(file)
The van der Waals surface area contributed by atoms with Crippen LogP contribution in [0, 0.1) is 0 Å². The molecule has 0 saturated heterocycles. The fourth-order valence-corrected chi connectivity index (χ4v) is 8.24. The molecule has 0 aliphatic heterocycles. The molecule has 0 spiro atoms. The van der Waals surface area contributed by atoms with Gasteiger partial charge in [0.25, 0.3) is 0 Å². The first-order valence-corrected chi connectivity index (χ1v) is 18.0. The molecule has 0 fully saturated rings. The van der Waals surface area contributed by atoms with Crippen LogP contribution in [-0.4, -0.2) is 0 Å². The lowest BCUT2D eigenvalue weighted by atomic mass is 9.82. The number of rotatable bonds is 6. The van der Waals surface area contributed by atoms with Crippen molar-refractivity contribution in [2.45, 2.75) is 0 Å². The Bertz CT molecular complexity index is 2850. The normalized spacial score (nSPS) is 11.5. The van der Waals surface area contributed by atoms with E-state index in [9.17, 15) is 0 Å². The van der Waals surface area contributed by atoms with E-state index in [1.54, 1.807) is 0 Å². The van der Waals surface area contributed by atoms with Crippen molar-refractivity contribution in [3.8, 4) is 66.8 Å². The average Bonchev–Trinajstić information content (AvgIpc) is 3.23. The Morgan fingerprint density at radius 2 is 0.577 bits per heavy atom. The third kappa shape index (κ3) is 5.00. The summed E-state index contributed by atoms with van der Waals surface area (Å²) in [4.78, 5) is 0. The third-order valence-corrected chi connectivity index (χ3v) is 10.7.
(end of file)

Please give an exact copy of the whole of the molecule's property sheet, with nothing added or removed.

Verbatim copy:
The van der Waals surface area contributed by atoms with Crippen LogP contribution in [0, 0.1) is 0 Å². The molecule has 0 saturated heterocycles. The fourth-order valence-corrected chi connectivity index (χ4v) is 8.24. The molecule has 0 aliphatic heterocycles. The molecule has 0 spiro atoms. The van der Waals surface area contributed by atoms with Gasteiger partial charge in [0.25, 0.3) is 0 Å². The first-order valence-corrected chi connectivity index (χ1v) is 18.0. The molecule has 0 fully saturated rings. The van der Waals surface area contributed by atoms with Crippen LogP contribution in [-0.4, -0.2) is 0 Å². The lowest BCUT2D eigenvalue weighted by atomic mass is 9.82. The number of rotatable bonds is 6. The van der Waals surface area contributed by atoms with Crippen molar-refractivity contribution in [2.45, 2.75) is 0 Å². The Bertz CT molecular complexity index is 2850. The normalized spacial score (nSPS) is 11.5. The van der Waals surface area contributed by atoms with E-state index in [9.17, 15) is 0 Å². The van der Waals surface area contributed by atoms with E-state index in [1.54, 1.807) is 0 Å². The van der Waals surface area contributed by atoms with Crippen molar-refractivity contribution in [3.8, 4) is 66.8 Å². The average Bonchev–Trinajstić information content (AvgIpc) is 3.23. The Morgan fingerprint density at radius 2 is 0.577 bits per heavy atom. The third kappa shape index (κ3) is 5.00. The summed E-state index contributed by atoms with van der Waals surface area (Å²) in [4.78, 5) is 0. The third-order valence-corrected chi connectivity index (χ3v) is 10.7.